No matter what technique cyber criminals use, their attacks are made possible because of people’s bad password practices.

The biggest problem is that people often don’t follow recommendations for creating passwords. You must always use a unique word or phrase and avoid common patterns, such as ‘123’, ‘abc’.

Likewise, you should avoid passwords that are based on things from your life that someone might know or be able to look up online. Your pets’ names, memorable dates, the city you were born in, or details related to hobbies should not be used for a password.

In the past, password guidance has suggested that people obfuscate their password with character substitutions. For example, a phrase with the letter ‘o’ in it might be replaced with the numeral ‘0’, while the letter ‘a’ might be replaced with a ‘4’.

This guidance stemmed from password mechanisms requiring people to use a combination of letters, numbers and special characters, which supposedly made them harder to guess.

Such advice works in theory. The more possible inputs you have, the harder it is for a malicious actor to guess the right combination. So instead of just 26 letters to choose from, there are an additional 10 letters and 32 special characters (such as @, #, +, -, and so on).

The problem is that people used letters and special characters in predictable ways, meaning cyber criminals could easily guess which substitutions someone might use.

In the process, it has made it harder for people to remember their own passwords, so they either write them down somewhere – creating a new threat vector – or they reuse their one, seemingly secure password, on multiple accounts.

This creates the second major problem. cyber criminals often discover someone’s password by breaking into an organisation’s systems and stealing its databases. Alternatively, they might purchase information on the dark web that someone else has stolen.

This can cause enough damage by itself, but criminal hackers know that people reuse passwords on multiple accounts. They might therefore target systems with relatively weak security where the accounts don’t contain particularly sensitive information, and then use the stolen credentials on higher-value targets.

This has the potential to turn one data breach into several, with the attacker leveraging information stolen on one account to break into, for example, an online bank account or work account.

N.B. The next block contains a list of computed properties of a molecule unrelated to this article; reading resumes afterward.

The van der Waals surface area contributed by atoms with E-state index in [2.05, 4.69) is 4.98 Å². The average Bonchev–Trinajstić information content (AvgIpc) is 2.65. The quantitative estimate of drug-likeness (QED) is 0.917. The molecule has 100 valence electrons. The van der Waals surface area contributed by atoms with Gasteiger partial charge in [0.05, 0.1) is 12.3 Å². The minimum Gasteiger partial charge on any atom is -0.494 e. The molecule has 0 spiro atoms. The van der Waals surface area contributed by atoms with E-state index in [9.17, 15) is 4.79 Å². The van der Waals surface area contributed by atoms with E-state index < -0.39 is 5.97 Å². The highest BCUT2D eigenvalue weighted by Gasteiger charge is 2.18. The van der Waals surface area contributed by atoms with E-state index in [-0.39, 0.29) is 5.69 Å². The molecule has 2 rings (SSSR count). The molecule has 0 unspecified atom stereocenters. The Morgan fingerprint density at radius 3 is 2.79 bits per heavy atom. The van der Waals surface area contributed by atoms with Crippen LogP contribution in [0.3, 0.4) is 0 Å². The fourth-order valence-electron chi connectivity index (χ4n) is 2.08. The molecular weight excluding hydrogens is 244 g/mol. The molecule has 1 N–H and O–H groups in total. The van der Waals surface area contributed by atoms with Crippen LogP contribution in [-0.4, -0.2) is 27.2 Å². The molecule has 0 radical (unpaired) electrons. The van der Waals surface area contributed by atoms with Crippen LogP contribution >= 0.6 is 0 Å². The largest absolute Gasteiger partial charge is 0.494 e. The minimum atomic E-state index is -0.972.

How to prevent brute force attacks

The best way to prevent brute force attacks is to ensure that you have a strong password and protect it adequately.

Traditional guidance of combining letters, numbers and special characters has gone out of fashion in recent years, because it has made passwords harder to remember without being substantially more secure.

Instead, cyber security experts say that you can strengthen your passwords by making them longer. The more letters there are, the more potential combinations there are.

One popular technique is to combine three unrelated words of at least six letters. The chances of a cyber criminal guessing all three words in the right order are exponentially higher than guessing one word, and the combination can be easily memorised if you create an image of it in your mind.

For more tips on creating a strong password and preventing brute force attacks, take a look at our Cyber Security Staff Awareness E-Learning Course.

This e-learning course explains the dos and don’ts of password security, and details other essential security tips that your staff should be aware of, such as the threat of phishing and how to handle sensitive documents and portable devices.

You can use the information to inform your security policies and ensure that your employees become an asset, rather than a liability, when it comes to the threat of cyber crime.